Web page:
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North Carolina

Objective: Evaluate the new Guilford County Childhood Lead Poisoning Prevention Program local ordinance from both clinical and environmental perspectives

View the 2008 North Carolina Logic Model

Abstract: A CDC Harvard School of Public Health team was assembled to design a plan to evaluate the Guilford County’s new lead ordinance that: 1) requires universal screening for all children younger than 6 years, 2) offers environmental investigation with children with BLLs of 8-9 µg/dL; 3), requires environmental investigation and remediation for children with BLLs 10 µg/dL or higher. The Guilford County ordinance is more stringent than the state law in all three respects.

The local ordinance, which became effective on January 1, 2006, lowered the blood lead action level for environmental investigation (to 8 µg/dL) and required remediation whenever lead hazards are identified at the home or supplemental address of a child with a BLL of 10µg/dL or higher. The new local ordinance requires blood lead testing for all children younger than 6 years compared to the statewide targeted screening policy which focuses on the highest risk population (Medicaid & WIC recipients). The ordinance also requires documentation of blood lead testing prior to enrollment in a licensed child care center similar to immunization requirements. Of particular interest is whether the new local ordinance has increased screening penetration among high-risk children.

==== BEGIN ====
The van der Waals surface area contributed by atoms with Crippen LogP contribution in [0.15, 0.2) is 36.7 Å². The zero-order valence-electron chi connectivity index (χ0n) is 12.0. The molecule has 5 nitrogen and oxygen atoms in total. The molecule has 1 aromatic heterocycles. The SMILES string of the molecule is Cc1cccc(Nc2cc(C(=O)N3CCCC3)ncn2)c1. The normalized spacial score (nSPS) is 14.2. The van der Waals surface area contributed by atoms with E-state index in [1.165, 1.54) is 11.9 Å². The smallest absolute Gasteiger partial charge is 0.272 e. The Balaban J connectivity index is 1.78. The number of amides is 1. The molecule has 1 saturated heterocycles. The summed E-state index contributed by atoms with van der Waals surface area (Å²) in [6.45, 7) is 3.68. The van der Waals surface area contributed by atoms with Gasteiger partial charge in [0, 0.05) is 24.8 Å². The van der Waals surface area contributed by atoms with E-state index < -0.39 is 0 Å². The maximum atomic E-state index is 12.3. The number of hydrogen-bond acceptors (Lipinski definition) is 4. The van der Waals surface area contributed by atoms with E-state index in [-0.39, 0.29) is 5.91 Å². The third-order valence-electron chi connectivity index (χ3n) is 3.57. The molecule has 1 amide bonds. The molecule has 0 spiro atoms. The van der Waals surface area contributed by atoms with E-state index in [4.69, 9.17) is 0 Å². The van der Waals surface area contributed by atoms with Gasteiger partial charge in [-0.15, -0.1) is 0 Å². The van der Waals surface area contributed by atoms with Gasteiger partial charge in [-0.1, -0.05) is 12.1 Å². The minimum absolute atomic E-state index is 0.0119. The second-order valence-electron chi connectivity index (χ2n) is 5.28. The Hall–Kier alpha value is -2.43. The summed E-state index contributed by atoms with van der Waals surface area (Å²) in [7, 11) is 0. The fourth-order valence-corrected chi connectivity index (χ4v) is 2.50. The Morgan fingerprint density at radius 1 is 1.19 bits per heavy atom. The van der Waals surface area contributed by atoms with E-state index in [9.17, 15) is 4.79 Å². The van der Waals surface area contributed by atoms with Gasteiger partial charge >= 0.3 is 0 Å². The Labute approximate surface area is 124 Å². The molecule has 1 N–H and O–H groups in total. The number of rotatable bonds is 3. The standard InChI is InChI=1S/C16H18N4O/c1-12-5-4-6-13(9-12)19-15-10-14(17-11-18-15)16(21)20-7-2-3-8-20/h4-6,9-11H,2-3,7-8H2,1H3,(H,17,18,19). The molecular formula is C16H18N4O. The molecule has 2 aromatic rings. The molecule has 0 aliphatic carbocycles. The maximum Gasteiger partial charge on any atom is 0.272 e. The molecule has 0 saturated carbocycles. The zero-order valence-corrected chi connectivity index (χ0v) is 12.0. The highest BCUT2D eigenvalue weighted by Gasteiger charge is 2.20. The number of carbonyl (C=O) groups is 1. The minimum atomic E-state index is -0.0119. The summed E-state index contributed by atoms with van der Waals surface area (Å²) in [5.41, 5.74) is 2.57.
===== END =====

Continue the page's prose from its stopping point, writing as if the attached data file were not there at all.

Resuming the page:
North Carolina team Left to right: Cecilia Gerard (Harvard), Samantha Harrykissoon (CDC),
Amy MacDonald (NC CLPPP), Nikki Walker (CDC), Peter Liang (Harvard)

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